2016 marks the 70th Anniversary of Cranfield University, one of the most famous aviation institutions in the UK. When a major news story concerning aviation breaks, interviews with researchers and staff based or taught at Cranfield are almost guaranteed. The 17th September saw a special day of events at the University to mark the anniversary and many of Cranfield’s achievements.
Paul Johnson/Flightline UK reports. All photography by the author.
1946 saw the creation of the College of Aeronautics at RAF Cranfield. The station had been a base for RAF Light Bombers and latterly RAF Night Fighters. Post war saw the formation of College of Aeronautics at Cranfield which initially worked alongside the Empire Test Pilots School which had a brief period based at the station until 1947. The college was new independent institution that would aid education of aerospace engineers, designed and managers for the new age of aviation development.
The College soon became a leading light in aviation research contribution to the development of numerous aircraft such as the Harrier. The college has always had its own flying laboratories and perhaps the best loved and most famous was Avro Lancaster B1 PA474. The aircraft was rescued by the college following survey missions in Africa and was notably used in research relating to wing design. Today PA474 is the flagship of the Battle of Britain Memorial Flight.
The 1950’s saw the College of Aeronautics develop into the Cranfield Institute of Technology. Cranfield’s development has also seen it diversify its education and research. It formed major partnerships with industry, notably companies such as British Aerospace, Rolls Royce and Nissan all of which took advantage of the collocated Technology Park. In 1993 the institution became Cranfield University.
Today Cranfield is a postgraduate university specialising in technology management. It provides the UK Ministry of Defence’s largest education contract and has a major stake in the Defence Academy based at Shrivenham in Wiltshire. It is also the only university with its own airfield which is home to a number of aircraft operated by the University as flying research laboratories. A new addition to the airfield which is nearing completion in this 70th Anniversary year is the Aerospace Integration Research Centre (AIRC). This new hangar complex with allow rapid research and development to take place on new aerospace technologies being developed for current and future aircraft.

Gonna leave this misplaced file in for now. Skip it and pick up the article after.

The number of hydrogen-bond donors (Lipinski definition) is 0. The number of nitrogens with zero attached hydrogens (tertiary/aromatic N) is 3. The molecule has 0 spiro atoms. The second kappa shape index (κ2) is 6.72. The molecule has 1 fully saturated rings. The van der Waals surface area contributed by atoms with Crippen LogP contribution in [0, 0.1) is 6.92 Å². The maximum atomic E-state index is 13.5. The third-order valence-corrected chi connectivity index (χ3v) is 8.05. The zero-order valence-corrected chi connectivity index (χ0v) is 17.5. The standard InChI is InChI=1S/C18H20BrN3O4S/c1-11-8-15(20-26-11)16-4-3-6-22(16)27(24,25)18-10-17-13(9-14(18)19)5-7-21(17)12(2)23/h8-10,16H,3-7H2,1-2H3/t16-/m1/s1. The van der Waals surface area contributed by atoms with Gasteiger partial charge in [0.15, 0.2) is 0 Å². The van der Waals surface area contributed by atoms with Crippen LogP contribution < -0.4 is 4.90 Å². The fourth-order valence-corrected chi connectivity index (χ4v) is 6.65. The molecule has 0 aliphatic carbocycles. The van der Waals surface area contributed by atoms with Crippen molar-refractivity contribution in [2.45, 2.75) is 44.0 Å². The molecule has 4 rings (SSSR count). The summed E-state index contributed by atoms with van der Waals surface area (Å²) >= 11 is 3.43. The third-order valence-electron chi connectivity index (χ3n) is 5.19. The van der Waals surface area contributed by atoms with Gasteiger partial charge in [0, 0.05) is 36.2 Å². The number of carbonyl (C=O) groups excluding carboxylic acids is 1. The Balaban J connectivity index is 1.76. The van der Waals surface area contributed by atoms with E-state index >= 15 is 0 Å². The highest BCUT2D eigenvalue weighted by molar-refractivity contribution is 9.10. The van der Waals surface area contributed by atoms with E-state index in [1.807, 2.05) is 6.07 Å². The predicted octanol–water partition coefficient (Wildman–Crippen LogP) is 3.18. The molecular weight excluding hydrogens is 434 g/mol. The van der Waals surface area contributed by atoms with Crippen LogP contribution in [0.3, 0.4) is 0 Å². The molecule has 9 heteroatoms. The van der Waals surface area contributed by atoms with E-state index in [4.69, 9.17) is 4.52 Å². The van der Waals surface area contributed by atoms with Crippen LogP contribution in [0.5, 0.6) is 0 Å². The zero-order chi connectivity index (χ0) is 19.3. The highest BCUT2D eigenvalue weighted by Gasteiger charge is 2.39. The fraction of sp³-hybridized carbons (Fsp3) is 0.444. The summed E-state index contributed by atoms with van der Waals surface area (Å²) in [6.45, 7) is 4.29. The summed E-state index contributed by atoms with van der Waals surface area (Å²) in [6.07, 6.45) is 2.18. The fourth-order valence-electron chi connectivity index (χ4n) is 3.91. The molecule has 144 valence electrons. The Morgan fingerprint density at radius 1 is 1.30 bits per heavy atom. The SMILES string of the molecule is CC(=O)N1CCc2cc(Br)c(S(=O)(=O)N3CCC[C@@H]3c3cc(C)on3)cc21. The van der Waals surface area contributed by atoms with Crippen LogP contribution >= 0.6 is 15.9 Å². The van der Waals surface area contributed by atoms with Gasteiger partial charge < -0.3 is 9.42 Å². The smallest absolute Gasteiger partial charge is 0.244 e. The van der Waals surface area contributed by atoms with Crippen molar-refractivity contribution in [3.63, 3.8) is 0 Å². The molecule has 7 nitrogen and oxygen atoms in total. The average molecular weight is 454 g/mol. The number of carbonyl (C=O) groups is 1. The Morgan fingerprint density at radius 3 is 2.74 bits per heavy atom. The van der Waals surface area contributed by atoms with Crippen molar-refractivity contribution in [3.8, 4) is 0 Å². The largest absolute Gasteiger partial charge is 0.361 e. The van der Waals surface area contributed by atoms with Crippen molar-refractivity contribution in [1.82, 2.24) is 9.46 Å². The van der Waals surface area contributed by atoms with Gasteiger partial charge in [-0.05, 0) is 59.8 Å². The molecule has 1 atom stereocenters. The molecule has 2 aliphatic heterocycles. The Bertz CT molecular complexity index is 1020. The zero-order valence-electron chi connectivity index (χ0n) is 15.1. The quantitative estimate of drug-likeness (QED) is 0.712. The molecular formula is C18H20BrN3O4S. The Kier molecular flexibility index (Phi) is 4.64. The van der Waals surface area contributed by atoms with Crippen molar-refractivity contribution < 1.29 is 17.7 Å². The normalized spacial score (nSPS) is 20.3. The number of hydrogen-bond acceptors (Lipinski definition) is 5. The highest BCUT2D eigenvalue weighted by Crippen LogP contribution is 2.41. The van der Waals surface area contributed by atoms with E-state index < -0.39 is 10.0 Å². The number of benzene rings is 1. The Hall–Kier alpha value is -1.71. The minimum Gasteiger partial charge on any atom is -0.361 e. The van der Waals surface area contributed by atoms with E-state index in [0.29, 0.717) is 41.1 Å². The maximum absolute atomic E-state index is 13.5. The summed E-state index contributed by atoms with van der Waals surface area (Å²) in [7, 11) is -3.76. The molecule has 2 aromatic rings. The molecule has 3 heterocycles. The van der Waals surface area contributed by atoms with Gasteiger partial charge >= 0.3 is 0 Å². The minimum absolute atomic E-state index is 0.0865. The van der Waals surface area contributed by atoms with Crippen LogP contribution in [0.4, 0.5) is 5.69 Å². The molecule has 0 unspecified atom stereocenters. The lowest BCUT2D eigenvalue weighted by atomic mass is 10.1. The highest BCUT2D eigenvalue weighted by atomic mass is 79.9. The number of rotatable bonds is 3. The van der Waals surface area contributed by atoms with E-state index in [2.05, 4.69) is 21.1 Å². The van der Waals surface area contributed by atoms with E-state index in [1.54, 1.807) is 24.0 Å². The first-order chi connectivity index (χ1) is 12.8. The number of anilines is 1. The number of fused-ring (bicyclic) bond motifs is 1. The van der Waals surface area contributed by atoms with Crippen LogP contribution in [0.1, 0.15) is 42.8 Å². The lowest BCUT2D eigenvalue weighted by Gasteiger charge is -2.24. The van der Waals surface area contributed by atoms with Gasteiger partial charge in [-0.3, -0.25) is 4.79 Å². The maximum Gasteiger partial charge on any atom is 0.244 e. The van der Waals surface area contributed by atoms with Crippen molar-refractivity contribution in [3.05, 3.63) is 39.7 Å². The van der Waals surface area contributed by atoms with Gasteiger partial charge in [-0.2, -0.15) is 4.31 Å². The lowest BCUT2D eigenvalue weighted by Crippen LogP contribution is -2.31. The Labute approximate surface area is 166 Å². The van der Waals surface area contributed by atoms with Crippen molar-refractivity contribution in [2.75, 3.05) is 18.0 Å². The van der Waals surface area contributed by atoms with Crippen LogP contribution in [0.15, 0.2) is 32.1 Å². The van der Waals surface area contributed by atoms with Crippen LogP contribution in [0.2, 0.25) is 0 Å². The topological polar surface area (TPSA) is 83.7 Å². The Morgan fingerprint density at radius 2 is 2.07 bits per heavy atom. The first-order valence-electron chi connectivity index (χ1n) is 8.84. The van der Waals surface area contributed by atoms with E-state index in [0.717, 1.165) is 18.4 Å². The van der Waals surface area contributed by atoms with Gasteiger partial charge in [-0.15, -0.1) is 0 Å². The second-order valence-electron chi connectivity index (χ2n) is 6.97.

To mark the 70th Anniversary, the University held two special event on the 17th September. The first in the morning was an “Oper Doors” allowing people to tour many of the facilities at the University. The afternoon saw the “Festival of Flight” which saw a static display of some of Cranfield’s resident aircraft and a short flying display. Amongst the gems on static display were the University’s Scottish Aviation Bulldog, Slingsby T67M Firefly and BAe Jetstream 31 aircraft. Making a very rare public appearance was the Cranfield A-1. Originally designed and built as a single seat aerobatic aircraft with input from the late aerobatic champion Neil Williams, the aircraft was modified into a two seater by Cranfield students in the 1990’s. It is hoped that the A-1 may well be made airworthy again in the near future.